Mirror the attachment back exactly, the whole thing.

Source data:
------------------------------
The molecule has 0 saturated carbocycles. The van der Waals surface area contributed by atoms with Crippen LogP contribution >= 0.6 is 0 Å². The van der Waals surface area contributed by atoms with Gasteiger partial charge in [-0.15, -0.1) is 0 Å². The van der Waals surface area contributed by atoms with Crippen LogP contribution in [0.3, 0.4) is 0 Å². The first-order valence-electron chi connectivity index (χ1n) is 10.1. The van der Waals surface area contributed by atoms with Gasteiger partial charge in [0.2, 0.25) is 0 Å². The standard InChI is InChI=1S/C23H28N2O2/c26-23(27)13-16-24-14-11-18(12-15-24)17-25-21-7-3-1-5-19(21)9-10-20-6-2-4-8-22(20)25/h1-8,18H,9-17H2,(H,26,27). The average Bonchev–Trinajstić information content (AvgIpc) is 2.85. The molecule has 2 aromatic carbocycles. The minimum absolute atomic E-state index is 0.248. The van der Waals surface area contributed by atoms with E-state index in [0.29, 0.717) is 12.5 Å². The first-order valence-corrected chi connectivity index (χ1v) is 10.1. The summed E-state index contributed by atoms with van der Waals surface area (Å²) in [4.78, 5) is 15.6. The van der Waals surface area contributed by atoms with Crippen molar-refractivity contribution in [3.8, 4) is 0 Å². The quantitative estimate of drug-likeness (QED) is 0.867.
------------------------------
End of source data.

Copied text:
The molecule has 0 saturated carbocycles. The van der Waals surface area contributed by atoms with Crippen LogP contribution >= 0.6 is 0 Å². The van der Waals surface area contributed by atoms with Gasteiger partial charge in [-0.15, -0.1) is 0 Å². The van der Waals surface area contributed by atoms with Crippen LogP contribution in [0.3, 0.4) is 0 Å². The first-order valence-electron chi connectivity index (χ1n) is 10.1. The van der Waals surface area contributed by atoms with Gasteiger partial charge in [0.2, 0.25) is 0 Å². The standard InChI is InChI=1S/C23H28N2O2/c26-23(27)13-16-24-14-11-18(12-15-24)17-25-21-7-3-1-5-19(21)9-10-20-6-2-4-8-22(20)25/h1-8,18H,9-17H2,(H,26,27). The average Bonchev–Trinajstić information content (AvgIpc) is 2.85. The molecule has 2 aromatic carbocycles. The minimum absolute atomic E-state index is 0.248. The van der Waals surface area contributed by atoms with E-state index in [0.29, 0.717) is 12.5 Å². The first-order valence-corrected chi connectivity index (χ1v) is 10.1. The summed E-state index contributed by atoms with van der Waals surface area (Å²) in [4.78, 5) is 15.6. The van der Waals surface area contributed by atoms with Crippen molar-refractivity contribution in [3.8, 4) is 0 Å². The quantitative estimate of drug-likeness (QED) is 0.867.